Some kids grow up knowing exactly what they want to do in this little thing we call life. Desai always admired film scores, but unlike Cardoni, she always had the goal of becoming a composer in the back of her mind, “I always loved film and my dream was to be a film composer,” She cited John Williams and Ennio Morricone as some of her heroes. Cardoni actually did not originally set out to become a composer, “For a while, I wanted to be a guitar player in a band,” he said, though he was a fan of film scores and eventually connected the dots. Some of Cardoni’s inspirations include Thomas Newman, specifically his score for Less Than Zero.
But the hardest part of getting into the film industry is exactly that: Getting your foot in the door. Cardoni moved to Los Angeles at 28 and took some film music classes at UCLA. At this time, Cardoni would make his way to the back of The Hollywood Reporter magazine and send demos out to any company that would take them. “They used to have this thing before the internet became so prevalent on Tuesdays [where] The Hollywood Reporter would have a listing of all the films being made and all the things in productions and [I’d] comb through that and try to call people or fax them. I would ignore anthing with a big actor because I knew there was no chance,” said Cardoni. Despite those efforts, many wouldn’t ever call back and he would put flyers up at the American Film Institute stating that he was available to score short films.
But, as many know, simply getting to LA does not mean that you’ve automatically made it and have guaranteed success. Cardoni dealt with a lot of self doubt: “I mean, the doubt is always there. There were times where I was like, ‘Can I buy a latte?’ you know? It was tough to figure out where the money was coming from and figuring out if it was worth it.”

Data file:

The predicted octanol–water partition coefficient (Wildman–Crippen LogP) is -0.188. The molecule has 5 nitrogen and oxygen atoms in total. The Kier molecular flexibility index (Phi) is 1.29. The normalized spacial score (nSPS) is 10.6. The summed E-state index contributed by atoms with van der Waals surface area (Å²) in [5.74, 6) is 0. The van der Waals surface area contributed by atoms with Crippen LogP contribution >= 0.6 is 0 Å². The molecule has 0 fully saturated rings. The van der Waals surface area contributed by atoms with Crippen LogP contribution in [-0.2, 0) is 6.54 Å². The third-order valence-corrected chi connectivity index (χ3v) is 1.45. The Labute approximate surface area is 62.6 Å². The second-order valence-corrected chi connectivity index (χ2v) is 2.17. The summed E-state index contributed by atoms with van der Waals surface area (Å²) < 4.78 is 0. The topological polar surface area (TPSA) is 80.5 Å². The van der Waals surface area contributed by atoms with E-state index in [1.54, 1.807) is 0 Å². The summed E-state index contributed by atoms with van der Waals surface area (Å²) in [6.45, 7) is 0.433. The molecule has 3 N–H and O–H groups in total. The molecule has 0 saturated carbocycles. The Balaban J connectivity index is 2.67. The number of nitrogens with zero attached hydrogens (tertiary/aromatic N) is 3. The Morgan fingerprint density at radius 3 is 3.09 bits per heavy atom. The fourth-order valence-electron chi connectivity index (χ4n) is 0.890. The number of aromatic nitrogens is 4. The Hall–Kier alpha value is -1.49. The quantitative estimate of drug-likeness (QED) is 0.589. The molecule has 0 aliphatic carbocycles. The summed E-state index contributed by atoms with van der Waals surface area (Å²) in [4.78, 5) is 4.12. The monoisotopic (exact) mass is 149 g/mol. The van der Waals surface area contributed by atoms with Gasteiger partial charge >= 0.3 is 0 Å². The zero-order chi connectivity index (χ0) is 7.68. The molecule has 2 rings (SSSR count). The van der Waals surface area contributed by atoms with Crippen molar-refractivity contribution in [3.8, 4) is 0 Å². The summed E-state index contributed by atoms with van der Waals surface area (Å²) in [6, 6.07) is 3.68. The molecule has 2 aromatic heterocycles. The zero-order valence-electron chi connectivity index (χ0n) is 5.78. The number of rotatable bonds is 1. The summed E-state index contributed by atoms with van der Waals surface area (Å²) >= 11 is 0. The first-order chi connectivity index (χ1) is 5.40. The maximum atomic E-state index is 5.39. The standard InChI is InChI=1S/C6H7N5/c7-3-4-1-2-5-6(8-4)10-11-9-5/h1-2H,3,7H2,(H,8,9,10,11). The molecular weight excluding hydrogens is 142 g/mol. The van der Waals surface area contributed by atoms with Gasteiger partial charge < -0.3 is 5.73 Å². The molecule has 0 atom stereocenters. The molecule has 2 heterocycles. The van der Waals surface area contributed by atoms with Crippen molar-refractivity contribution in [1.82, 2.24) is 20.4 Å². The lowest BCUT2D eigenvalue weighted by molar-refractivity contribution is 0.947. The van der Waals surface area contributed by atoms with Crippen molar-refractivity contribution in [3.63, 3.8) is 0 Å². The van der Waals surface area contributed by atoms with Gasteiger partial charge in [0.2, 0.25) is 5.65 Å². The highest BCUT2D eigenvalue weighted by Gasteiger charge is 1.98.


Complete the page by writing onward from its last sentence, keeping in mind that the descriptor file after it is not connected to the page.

Desai got her start in the film industry as a sound designer, “I used to go record sound effects in the natural world around me. But I [also] had my hobby or writing music on the side and building up my own recording studio at home.”
Despite both getting starts in the film industry in one form or another, you may be wondering what their big breaks were, “I [worked as] Peter Gabriel’s assistant engineer,” said Desai. This experience with Genesis’ Peter Gabriel allowed her to work with some of the best engineers and record producers out there, and it eventually led her to be called to score her first project.
Perhaps getting your big break takes — as Paul McCartney says — “a little luck,” and Cardoni accredits his big break to that. His break came when he got a gig scoring CSI: Miami in 2003, “I look back and if all of those things didn’t happen exactly the way [that] they did, my life would be entirely different now because I didn’t come here [and] know anyone. I didn’t have any ‘in’s,’ you know?”
For someone not nearly as well-versed in music such as myself, I always thought that the process of scoring documentaries must be different than a narrative film. However, both Cardoni and Desai say that it’s not so different after all. “As a composer, I’m telling the story through the music just as much as the filmmaker is taking the audience on an emotional journey through the arc of the film,” said Desai.